S P R I N G 1 9 9 9
Take my summer job, PEAS!
B Y M A G G I E S A N T O L A ' 0 1
How to decide one vegetable’s fate: First, take a random sample from the thousands of peas that pour into the plant. Squeeze 50 out of their thin, slippery skins. Plop them into a saltwater solution. Count the number that sink. Repeat every 10 minutes.
Squeeze, plop, count. If not many sink, they’re grade A and get packaged in shiny, colorful bags that say “Albertson’s” or “Birdseye” and are shipped to your local grocery store. If a lot sink, they’re grade B and are fed to prisoners and schoolchildren, apparent equals in the eyes of the agricultural industry.
I work at Twin City Foods, a processing plant in Stanwood famous for burning to the ground a couple of years ago. I squeeze peas.
My shift is ruled by the clock, broken into 10-minute bites. I don’t have the luxury of losing track of time, of becoming so engrossed in my work that I can look up at the clock and exclaim, “Wow! Two hours have gone by already!” What’s worse, it doesn’t take me all 10 minutes to do my samples. Pinch, squeeze, plop, wait. We are masters at entertaining ourselves in stupid ways. My co-worker Jacob and I throw peas, teach each other songs, sneak candy and talk about anything. If you squeeze a pea just right, it will shoot out of its skin and, you hope, hit the other person in the head. Jacob once cured my hiccups that way.
I didn’t originally plan to spend my summer nights pinching peas. I thought for sure that employers would be slobbering over themselves to hire me, a college student. But my status on my résumé was more of a hindrance than a help. “We’re not really looking for summer people,” I heard about 60 times. They knew without me saying that if they hired me, I would soon have to be replaced. Peas and I seemed like a perfect match: We would both be around only for the summer.
Unfortunately, things weren’t so perfect. Something in that plant sent me into a sneezing fit about 15 minutes into my first shift. Uh oh, I thought, sniffling pathetically into a tissue. By my first break a few hours later, I was wheezing so bad I could barely speak. Luckily, I got moved to a different part of the plant, which alleviated my allergies somewhat, but I still had to load up on allergy and asthma medicine before each shift if I wanted to avoid another miserable night.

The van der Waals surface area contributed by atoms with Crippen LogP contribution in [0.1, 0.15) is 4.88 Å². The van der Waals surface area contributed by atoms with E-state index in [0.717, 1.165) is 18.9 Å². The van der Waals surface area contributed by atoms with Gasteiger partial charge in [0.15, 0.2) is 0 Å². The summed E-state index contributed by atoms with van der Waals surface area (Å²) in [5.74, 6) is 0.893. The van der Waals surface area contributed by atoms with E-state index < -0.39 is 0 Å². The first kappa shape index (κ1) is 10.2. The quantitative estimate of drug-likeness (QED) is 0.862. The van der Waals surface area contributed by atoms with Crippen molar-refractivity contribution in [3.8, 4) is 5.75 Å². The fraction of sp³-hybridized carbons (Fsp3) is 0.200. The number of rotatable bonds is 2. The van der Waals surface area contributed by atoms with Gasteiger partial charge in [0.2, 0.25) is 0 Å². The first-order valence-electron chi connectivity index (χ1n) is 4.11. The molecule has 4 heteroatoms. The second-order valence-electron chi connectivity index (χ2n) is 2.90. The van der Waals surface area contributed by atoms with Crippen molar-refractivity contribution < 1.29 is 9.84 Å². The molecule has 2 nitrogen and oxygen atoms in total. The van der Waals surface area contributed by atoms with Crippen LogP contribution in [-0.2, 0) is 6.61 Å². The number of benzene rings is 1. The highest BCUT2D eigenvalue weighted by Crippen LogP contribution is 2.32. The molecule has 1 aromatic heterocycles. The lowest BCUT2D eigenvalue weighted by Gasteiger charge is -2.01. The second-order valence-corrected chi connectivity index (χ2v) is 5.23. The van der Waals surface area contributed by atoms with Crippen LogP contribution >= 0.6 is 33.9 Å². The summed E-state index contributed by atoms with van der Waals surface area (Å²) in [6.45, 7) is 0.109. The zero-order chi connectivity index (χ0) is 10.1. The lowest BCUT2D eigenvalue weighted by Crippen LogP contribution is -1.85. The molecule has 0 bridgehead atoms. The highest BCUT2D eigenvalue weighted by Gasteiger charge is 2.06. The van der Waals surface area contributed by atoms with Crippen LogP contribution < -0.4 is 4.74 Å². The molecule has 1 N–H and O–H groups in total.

"I work at Twin City Foods, a processing plant in Stanwood famous for burning to the ground a couple of years ago. I squeeze peas."
Another problem I encountered was with my hands. After being soaked in saltwater for about 10 hours, they turned dry and itchy. No problem, I thought. I’ll just use lots of lotion during my breaks. The next day I spent my first break rubbing about a gallon of lotion into my thirsty hands and went back to work happily moisturized. Squeeze, plop . . . uh oh.
“Look, Jacob,” I whined. Most of my peas were sitting at the bottom of the cup.
He looked puzzled. “Is your brine right?” he asked. Another one of my duties is to make sure my brine is salty enough.
“Yeah, it’s fine.”
Tina, another coworker who was watching this unfold, asked, “Do you have lotion on your hands?”
“Uhhhh . . . ”
“Because lotion makes them sink,” she continued.
Hmm . . . interesting.
There were some good points about working at Twin City Foods. No annoying customers, no need to “look busy” when there’s nothing to do and no ugly uniforms (except for our lovely hairnets, of course). Plus, I finally got to see the inside of the plant, something I had been very curious about as a kid.
Recently I went to California for my grandparents’ 50th wedding anniversary. My relatives all seemed very interested in my job. “What exactly do you do?” they asked. I explained the science of pinching peas, feeling very important . . . that is, until Aunt Judy turned to my cousin and said, “See . . . you thought you had a bad summer job!”
Ha ha! At least peas gave me one thing this summer: an excuse to never eat them again. For that I’m eternally thankful.
Maggie Santolla ’01 is an English major from Camano Island, Wash. This essay was originally published Sept. 13, 1998, in the Seattle Times/Post Intelligencer.
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